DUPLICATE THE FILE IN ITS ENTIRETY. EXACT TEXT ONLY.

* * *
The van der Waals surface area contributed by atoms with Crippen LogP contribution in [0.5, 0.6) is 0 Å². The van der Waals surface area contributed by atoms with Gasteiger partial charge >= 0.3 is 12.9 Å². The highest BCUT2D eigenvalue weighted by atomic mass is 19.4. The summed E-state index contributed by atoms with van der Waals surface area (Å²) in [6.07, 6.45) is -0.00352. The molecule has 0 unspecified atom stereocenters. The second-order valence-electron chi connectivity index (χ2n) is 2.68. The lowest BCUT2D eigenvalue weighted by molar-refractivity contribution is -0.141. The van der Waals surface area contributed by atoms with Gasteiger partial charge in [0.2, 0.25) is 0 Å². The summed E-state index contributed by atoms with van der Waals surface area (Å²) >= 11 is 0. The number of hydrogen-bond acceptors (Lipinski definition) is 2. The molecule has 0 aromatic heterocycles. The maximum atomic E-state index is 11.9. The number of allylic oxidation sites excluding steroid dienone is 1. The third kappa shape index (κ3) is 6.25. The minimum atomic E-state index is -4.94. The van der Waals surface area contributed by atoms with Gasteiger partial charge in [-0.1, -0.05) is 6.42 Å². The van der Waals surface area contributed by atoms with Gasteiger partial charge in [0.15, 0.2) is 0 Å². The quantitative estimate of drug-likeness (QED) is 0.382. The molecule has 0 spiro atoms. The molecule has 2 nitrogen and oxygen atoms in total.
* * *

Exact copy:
The van der Waals surface area contributed by atoms with Crippen LogP contribution in [0.5, 0.6) is 0 Å². The van der Waals surface area contributed by atoms with Gasteiger partial charge >= 0.3 is 12.9 Å². The highest BCUT2D eigenvalue weighted by atomic mass is 19.4. The summed E-state index contributed by atoms with van der Waals surface area (Å²) in [6.07, 6.45) is -0.00352. The molecule has 0 unspecified atom stereocenters. The second-order valence-electron chi connectivity index (χ2n) is 2.68. The lowest BCUT2D eigenvalue weighted by molar-refractivity contribution is -0.141. The van der Waals surface area contributed by atoms with Gasteiger partial charge in [0.2, 0.25) is 0 Å². The summed E-state index contributed by atoms with van der Waals surface area (Å²) >= 11 is 0. The number of hydrogen-bond acceptors (Lipinski definition) is 2. The molecule has 0 aromatic heterocycles. The maximum atomic E-state index is 11.9. The number of allylic oxidation sites excluding steroid dienone is 1. The third kappa shape index (κ3) is 6.25. The minimum atomic E-state index is -4.94. The van der Waals surface area contributed by atoms with Gasteiger partial charge in [-0.1, -0.05) is 6.42 Å². The van der Waals surface area contributed by atoms with Gasteiger partial charge in [0.15, 0.2) is 0 Å². The quantitative estimate of drug-likeness (QED) is 0.382. The molecule has 0 spiro atoms. The molecule has 2 nitrogen and oxygen atoms in total.